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Marshall v. Ranne


    Citation. Marshall v. Ranne, 511 S.W.2d 255, 1974 Tex. LEXIS 286, 17 Tex. Sup. J. 287 (Tex. May 1, 1974)

    Brief Fact Summary.

    Defendant’s hog escaped onto Plaintiff’s land. Plaintiff walked to his care even though he knew the hog was dangerous. The hog subsequently bit Plaintiff. Plaintiff sued Defendant for his injuries. The trial court ruled in favor of Defendant. The court of appeals affirmed. Plaintiff appealed.

    Synopsis of Rule of Law.

    Plaintiff’s acceptance of risk is not voluntary if the defendant’s tortious conduct has left the plaintiff no reasonable alternative course of conduct in order to exercise a right of which the defendant has no right to deprive him.

    Facts.

    Ranne’s (Defendant) hog was dangerous and it escaped onto stating that Marshall’s (Plaintiff) farm. Knowing that the hog was dangerous, Plaintiff walked to his car to go into town. As he was doing so, Defendant’s hog bit his hand. Plaintiff sued Defendant for his injuries. Plaintiff testified that although he had seen Defendant’s hog charge, it had never caused damage. Consequently, the trial court held that Plaintiff assumed the risk by leaving his house and ruled in favor of Defendant.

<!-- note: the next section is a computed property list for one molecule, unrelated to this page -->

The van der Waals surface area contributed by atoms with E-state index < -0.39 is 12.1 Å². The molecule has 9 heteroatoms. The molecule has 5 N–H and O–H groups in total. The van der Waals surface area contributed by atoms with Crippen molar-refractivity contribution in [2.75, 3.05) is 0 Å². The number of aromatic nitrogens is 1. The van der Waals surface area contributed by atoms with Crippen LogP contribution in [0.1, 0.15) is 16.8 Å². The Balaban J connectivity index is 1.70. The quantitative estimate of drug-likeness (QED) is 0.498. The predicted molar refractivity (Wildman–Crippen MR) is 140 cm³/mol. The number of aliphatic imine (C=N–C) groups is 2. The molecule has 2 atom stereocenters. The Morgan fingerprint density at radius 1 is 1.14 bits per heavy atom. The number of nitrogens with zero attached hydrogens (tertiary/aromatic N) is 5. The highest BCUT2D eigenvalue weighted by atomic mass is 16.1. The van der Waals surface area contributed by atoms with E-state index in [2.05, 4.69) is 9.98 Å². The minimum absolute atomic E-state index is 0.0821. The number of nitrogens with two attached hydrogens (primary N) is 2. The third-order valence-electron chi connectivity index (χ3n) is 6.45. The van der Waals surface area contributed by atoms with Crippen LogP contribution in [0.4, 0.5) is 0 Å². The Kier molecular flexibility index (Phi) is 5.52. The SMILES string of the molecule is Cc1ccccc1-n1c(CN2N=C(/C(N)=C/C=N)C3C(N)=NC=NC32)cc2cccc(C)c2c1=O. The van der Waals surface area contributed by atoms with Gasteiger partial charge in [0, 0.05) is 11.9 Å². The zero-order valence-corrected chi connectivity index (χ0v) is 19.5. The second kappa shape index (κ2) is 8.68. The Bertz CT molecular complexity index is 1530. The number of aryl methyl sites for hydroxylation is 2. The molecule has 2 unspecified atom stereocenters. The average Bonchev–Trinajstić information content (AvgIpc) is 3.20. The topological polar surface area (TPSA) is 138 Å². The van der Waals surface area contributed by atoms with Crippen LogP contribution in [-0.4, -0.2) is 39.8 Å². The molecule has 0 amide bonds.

Issue.

    Whether acceptance of risk is voluntary when plaintiff was left no other reasonable alternative due to defendant’s tortious conduct.

    Held.

    No. The court of appeals decision is reversed. A plaintiff’s acceptance of risk is not voluntary if the defendant’s tortious conduct has left the plaintiff no reasonable alternative course of conduct in order to exercise a right of which the defendant has no right to deprive him.

    Discussion.

    Assumption of risk is an affirmative defense, however, the plaintiff’s assumption must be voluntary. Knowing that Defendant’s hog was dangerous, Plaintiff accepted the risk of being attacked by Defendant’s hog. This acceptance, however, is not synonymous with assumption because it was not voluntary. Plaintiff had no choice but to leave his home while Defendant’s hog was on his farm. The only other alternative was to remain a prisoner in his own home, which is not a reasonable alternative. Hence, the decision was not voluntary and thus, not assumption of risk.


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